Smaller antennas are easier to install and will be loss obtrusive, reducing the concerns of urban preservationists to unsightly tower masts that have long plagued the deployment of 4G antennas in communities across the United States.
Perhaps most importantly, these small cells emit less radiation, since they are not designed to provide as wide of coverage as traditional cell sites. The telecom industry has long vociferously denied a link between antennas and health outcomes, although California’s Department of Public Health has issued warnings about potential health effects of personal cell phone antennas. Reduced radiation emissions from 5G antennas compared to 4G antennas would presumably further reduce any health effects of this technology.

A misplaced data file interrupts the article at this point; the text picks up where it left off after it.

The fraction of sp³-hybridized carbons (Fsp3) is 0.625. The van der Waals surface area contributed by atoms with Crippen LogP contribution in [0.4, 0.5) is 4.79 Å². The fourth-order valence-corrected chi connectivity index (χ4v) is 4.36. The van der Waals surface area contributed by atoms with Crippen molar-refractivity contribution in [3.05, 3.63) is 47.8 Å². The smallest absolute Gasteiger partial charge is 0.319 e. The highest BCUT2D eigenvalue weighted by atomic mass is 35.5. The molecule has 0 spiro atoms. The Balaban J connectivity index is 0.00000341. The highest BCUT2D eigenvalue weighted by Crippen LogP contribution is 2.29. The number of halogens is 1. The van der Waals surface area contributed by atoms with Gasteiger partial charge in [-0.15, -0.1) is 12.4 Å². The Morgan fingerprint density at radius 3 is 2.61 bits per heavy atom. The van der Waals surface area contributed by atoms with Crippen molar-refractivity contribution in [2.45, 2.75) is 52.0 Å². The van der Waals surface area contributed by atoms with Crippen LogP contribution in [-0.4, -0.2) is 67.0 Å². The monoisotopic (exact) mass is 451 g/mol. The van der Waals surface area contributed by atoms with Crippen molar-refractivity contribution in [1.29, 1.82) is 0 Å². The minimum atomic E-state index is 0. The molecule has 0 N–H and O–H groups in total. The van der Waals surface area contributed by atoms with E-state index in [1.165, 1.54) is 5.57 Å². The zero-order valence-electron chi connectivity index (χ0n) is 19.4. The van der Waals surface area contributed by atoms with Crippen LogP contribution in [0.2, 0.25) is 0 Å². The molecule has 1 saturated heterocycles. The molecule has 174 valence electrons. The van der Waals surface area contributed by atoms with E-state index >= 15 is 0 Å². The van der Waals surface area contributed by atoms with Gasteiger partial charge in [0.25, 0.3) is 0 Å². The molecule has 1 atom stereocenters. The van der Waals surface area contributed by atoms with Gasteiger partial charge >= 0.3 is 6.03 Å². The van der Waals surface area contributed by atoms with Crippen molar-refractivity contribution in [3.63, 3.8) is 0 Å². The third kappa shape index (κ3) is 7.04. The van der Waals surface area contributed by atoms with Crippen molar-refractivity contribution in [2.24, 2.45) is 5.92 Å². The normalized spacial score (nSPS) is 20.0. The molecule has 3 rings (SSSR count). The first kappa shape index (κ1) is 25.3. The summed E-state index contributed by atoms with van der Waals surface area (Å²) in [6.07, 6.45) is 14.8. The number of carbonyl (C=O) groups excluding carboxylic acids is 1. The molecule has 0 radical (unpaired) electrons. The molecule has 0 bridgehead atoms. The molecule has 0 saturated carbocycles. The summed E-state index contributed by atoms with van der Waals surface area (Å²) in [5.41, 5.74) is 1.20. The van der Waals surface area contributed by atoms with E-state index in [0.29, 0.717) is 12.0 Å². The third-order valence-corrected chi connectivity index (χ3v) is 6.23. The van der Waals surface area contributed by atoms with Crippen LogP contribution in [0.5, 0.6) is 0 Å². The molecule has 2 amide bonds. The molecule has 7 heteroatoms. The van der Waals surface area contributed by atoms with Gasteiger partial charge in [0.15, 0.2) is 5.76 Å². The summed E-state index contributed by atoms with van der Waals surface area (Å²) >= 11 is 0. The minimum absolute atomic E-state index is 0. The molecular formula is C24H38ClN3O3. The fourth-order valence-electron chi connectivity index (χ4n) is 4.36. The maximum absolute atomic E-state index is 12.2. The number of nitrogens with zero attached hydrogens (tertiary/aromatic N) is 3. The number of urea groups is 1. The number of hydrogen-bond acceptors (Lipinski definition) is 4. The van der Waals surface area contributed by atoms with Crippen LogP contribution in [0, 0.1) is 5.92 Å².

Restrictions like Mill Valley’s will make it nearly impossible to deploy 5G in a timely manner. As one industry representative told me in an interview a few months ago, “It takes 18 months to get the permit to deploy, and 2 hours to install.” Multiplied by the hundreds of sites required to cover a reasonably-sized urban neighborhood, and the 5G rollout goes beyond daunting to well-near impossible.